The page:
MR. JUSTICE STEWART, dissenting.
Until this case, every federal court that has faced the issue has upheld judicial power to award counsel fees in trademark infringement cases.1 In order to overrule that unbroken line of authority, I would have to be satisfied that Congress has clearly declared that counsel fees may not be awarded. The Court's opinion does not convince me that Congress has made any such declaration.2
It is not enough to say that Congress did not expressly provide for counsel fees in the original Lanham Act and has not subsequently amended the Act to authorize their allowance. There are many reasons for rejecting that kind of approach to statutory interpretation in this case. The Court acknowledges that a pre-Lanham Act decision —Aladdin Mfg. Co. v. Mantle Lamp Co., 116 F.2d 708 (C. A. 7th Cir.)—held counsel fees were recoverable in a trademark action.3 It seems to me reasonable to assume that when Congress in the Lanham Act empowered courts to grant relief "subject to the principles of equity"4 it was aware of the Aladdin decision and intended to preserve the rule of that case. Other provisions of the statute support this view of the underlying congressional intent. For example, the Act provides:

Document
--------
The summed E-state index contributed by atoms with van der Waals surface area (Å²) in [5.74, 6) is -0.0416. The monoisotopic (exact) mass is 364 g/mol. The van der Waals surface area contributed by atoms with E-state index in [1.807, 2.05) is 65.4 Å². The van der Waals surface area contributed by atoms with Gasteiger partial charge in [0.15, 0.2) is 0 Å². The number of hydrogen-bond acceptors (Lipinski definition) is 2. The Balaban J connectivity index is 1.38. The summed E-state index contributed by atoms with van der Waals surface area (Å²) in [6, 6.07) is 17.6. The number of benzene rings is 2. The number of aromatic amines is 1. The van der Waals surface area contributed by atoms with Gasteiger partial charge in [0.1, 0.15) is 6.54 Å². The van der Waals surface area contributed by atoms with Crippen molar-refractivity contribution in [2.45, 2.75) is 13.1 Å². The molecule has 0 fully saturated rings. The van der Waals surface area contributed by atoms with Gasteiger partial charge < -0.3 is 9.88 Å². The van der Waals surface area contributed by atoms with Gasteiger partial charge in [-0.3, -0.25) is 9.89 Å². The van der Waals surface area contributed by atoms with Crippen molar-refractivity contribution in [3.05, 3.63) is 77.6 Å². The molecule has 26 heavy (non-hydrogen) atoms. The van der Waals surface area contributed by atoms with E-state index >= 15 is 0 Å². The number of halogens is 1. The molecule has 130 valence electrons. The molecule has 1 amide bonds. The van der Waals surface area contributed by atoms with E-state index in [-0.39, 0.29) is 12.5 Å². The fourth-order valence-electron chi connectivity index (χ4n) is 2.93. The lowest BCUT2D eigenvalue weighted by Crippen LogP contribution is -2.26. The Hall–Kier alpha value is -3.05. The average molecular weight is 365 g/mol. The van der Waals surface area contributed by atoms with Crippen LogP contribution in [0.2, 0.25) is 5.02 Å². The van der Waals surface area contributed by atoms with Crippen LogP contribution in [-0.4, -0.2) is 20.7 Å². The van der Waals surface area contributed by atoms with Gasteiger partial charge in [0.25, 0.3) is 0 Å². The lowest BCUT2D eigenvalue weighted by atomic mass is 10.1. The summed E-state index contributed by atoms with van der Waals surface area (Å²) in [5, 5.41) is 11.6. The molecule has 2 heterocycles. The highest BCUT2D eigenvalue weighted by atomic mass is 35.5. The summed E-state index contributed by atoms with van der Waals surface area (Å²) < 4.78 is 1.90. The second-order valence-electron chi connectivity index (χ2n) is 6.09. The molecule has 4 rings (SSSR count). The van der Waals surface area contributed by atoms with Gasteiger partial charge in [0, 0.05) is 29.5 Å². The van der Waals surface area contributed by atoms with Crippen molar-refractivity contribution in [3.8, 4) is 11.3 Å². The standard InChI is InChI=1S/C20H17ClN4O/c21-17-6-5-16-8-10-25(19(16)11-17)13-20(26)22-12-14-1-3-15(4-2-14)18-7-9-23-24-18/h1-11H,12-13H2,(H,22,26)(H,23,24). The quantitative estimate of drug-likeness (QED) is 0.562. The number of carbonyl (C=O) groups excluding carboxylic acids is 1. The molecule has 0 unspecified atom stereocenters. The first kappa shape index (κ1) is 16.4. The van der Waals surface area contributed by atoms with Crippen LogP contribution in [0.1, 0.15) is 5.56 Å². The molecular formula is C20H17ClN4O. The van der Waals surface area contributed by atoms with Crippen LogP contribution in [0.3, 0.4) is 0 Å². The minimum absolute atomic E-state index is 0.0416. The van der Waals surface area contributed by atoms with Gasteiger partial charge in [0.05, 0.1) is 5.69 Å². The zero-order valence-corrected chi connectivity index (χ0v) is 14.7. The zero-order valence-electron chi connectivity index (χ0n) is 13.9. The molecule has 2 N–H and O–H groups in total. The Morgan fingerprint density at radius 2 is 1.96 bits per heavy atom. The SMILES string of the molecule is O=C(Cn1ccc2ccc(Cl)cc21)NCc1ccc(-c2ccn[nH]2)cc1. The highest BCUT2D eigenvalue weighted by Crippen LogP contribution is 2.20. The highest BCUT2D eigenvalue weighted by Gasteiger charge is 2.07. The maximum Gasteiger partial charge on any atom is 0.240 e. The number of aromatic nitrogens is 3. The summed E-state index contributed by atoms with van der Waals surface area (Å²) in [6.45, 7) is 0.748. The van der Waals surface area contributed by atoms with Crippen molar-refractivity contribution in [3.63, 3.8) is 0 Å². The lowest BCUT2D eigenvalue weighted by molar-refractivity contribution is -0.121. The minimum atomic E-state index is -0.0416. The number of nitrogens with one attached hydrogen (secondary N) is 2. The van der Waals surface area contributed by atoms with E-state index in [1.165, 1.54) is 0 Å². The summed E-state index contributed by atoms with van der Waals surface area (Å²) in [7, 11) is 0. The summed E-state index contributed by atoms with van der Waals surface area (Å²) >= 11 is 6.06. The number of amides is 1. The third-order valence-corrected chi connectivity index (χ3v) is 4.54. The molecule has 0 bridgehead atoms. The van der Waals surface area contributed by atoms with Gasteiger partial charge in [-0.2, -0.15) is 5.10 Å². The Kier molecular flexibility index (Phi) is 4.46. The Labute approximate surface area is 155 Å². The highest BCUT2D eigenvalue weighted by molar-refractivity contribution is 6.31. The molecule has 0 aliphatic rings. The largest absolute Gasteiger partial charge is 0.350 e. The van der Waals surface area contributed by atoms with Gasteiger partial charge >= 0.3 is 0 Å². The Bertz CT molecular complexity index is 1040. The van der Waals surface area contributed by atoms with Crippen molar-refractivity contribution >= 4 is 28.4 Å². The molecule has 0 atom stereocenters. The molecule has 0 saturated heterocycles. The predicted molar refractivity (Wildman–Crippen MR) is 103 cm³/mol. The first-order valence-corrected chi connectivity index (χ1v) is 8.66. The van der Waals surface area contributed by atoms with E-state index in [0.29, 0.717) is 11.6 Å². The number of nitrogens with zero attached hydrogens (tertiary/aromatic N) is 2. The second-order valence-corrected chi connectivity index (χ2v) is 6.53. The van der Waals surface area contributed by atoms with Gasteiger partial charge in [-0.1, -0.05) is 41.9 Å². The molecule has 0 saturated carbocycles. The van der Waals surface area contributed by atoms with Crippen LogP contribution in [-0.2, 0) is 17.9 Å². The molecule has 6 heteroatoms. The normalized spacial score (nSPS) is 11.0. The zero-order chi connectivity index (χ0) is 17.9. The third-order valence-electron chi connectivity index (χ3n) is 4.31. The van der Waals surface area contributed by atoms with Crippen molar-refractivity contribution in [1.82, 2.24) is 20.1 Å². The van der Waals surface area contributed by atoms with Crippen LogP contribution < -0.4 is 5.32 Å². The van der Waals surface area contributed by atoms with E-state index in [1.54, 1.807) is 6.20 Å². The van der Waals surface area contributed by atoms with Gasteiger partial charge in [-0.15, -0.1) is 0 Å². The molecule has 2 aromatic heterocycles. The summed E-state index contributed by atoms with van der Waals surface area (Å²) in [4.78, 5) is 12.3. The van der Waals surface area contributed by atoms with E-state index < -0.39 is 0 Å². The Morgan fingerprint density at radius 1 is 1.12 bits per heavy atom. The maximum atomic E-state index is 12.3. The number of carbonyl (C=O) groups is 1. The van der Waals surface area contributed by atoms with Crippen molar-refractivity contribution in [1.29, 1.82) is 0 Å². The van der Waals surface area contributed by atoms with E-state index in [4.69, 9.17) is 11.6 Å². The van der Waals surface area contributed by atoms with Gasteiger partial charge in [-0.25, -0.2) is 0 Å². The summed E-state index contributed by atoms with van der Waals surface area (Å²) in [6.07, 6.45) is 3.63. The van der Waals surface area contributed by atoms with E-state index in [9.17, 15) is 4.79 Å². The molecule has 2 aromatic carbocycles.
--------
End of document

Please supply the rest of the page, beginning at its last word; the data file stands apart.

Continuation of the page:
"If the court shall find that the amount of the recovery based on profits is either inadequate or excessive the court may in its discretion enter judgment for such sum as the court shall find to be just, according to the circumstances of the case."5
Allowing the court to consider the "circumstances of the case" to arrive at the amount of the judgment for the plaintiff hardly comports with the Court's view that Congress rigidly limited the scope of remedies available in trademark litigation. I cannot say, in view of these provisions, that Congress intended sub silentio to overrule the Aladdin case.6
The argument that Congress has declined to amend the Act to provide explicitly for counsel fees is hardly determinative. For Congress can be assumed to have known that the federal courts were consistently exercising the power to award counsel fees after the Act's passage. The failure to amend the statute to do away with this judicial power speaks as loudly for its recognition as the failure to pass the bills referred to by the Court speaks for the contrary conclusion.
I respectfully dissent.